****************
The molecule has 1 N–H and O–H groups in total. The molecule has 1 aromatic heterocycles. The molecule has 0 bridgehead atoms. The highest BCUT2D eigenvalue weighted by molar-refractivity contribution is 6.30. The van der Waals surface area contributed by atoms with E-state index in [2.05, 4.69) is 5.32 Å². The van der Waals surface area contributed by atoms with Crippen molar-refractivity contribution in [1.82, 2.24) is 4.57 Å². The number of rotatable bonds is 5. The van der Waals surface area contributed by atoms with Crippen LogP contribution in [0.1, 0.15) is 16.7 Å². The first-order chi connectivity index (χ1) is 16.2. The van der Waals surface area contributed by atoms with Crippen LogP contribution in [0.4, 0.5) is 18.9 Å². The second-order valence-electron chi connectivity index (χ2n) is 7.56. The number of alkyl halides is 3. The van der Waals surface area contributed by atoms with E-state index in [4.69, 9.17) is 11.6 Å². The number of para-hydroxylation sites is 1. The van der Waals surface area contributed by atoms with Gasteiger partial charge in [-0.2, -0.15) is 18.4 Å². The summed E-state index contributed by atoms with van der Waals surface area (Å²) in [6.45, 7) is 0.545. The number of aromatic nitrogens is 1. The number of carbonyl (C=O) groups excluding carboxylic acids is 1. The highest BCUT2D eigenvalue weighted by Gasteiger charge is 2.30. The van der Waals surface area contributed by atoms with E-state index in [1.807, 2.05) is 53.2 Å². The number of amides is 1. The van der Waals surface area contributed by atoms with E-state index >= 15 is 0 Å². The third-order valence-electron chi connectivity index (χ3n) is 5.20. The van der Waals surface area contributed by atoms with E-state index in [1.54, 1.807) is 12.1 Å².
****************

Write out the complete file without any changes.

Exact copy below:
The molecule has 1 N–H and O–H groups in total. The molecule has 1 aromatic heterocycles. The molecule has 0 bridgehead atoms. The highest BCUT2D eigenvalue weighted by molar-refractivity contribution is 6.30. The van der Waals surface area contributed by atoms with E-state index in [2.05, 4.69) is 5.32 Å². The van der Waals surface area contributed by atoms with Crippen molar-refractivity contribution in [1.82, 2.24) is 4.57 Å². The number of rotatable bonds is 5. The van der Waals surface area contributed by atoms with Crippen LogP contribution in [0.1, 0.15) is 16.7 Å². The first-order chi connectivity index (χ1) is 16.2. The van der Waals surface area contributed by atoms with Crippen LogP contribution in [0.4, 0.5) is 18.9 Å². The second-order valence-electron chi connectivity index (χ2n) is 7.56. The number of alkyl halides is 3. The van der Waals surface area contributed by atoms with E-state index in [4.69, 9.17) is 11.6 Å². The number of para-hydroxylation sites is 1. The van der Waals surface area contributed by atoms with Gasteiger partial charge in [-0.2, -0.15) is 18.4 Å². The summed E-state index contributed by atoms with van der Waals surface area (Å²) in [6.45, 7) is 0.545. The number of aromatic nitrogens is 1. The number of carbonyl (C=O) groups excluding carboxylic acids is 1. The highest BCUT2D eigenvalue weighted by Gasteiger charge is 2.30. The van der Waals surface area contributed by atoms with E-state index in [1.807, 2.05) is 53.2 Å². The number of amides is 1. The van der Waals surface area contributed by atoms with E-state index >= 15 is 0 Å². The third-order valence-electron chi connectivity index (χ3n) is 5.20. The van der Waals surface area contributed by atoms with E-state index in [1.54, 1.807) is 12.1 Å².